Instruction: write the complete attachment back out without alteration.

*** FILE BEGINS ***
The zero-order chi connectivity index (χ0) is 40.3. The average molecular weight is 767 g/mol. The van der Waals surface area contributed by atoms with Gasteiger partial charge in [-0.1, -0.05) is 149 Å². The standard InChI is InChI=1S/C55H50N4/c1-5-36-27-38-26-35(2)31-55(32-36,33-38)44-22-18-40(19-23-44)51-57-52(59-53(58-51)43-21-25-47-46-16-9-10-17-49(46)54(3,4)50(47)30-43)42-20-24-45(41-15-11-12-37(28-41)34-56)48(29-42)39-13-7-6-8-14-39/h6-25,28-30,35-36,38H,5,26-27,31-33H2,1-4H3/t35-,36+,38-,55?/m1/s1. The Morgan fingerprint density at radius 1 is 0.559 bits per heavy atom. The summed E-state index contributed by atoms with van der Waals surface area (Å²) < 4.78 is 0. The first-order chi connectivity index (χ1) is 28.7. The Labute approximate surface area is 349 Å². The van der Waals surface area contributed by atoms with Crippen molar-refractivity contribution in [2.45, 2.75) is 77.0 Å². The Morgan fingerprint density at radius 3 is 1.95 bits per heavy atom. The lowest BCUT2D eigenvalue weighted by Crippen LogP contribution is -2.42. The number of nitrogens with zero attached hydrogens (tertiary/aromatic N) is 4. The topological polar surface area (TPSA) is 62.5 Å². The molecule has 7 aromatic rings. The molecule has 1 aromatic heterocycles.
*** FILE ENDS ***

The zero-order chi connectivity index (χ0) is 40.3. The average molecular weight is 767 g/mol. The van der Waals surface area contributed by atoms with Gasteiger partial charge in [-0.1, -0.05) is 149 Å². The standard InChI is InChI=1S/C55H50N4/c1-5-36-27-38-26-35(2)31-55(32-36,33-38)44-22-18-40(19-23-44)51-57-52(59-53(58-51)43-21-25-47-46-16-9-10-17-49(46)54(3,4)50(47)30-43)42-20-24-45(41-15-11-12-37(28-41)34-56)48(29-42)39-13-7-6-8-14-39/h6-25,28-30,35-36,38H,5,26-27,31-33H2,1-4H3/t35-,36+,38-,55?/m1/s1. The Morgan fingerprint density at radius 1 is 0.559 bits per heavy atom. The summed E-state index contributed by atoms with van der Waals surface area (Å²) < 4.78 is 0. The first-order chi connectivity index (χ1) is 28.7. The Labute approximate surface area is 349 Å². The van der Waals surface area contributed by atoms with Crippen molar-refractivity contribution in [2.45, 2.75) is 77.0 Å². The Morgan fingerprint density at radius 3 is 1.95 bits per heavy atom. The lowest BCUT2D eigenvalue weighted by Crippen LogP contribution is -2.42. The number of nitrogens with zero attached hydrogens (tertiary/aromatic N) is 4. The topological polar surface area (TPSA) is 62.5 Å². The molecule has 7 aromatic rings. The molecule has 1 aromatic heterocycles.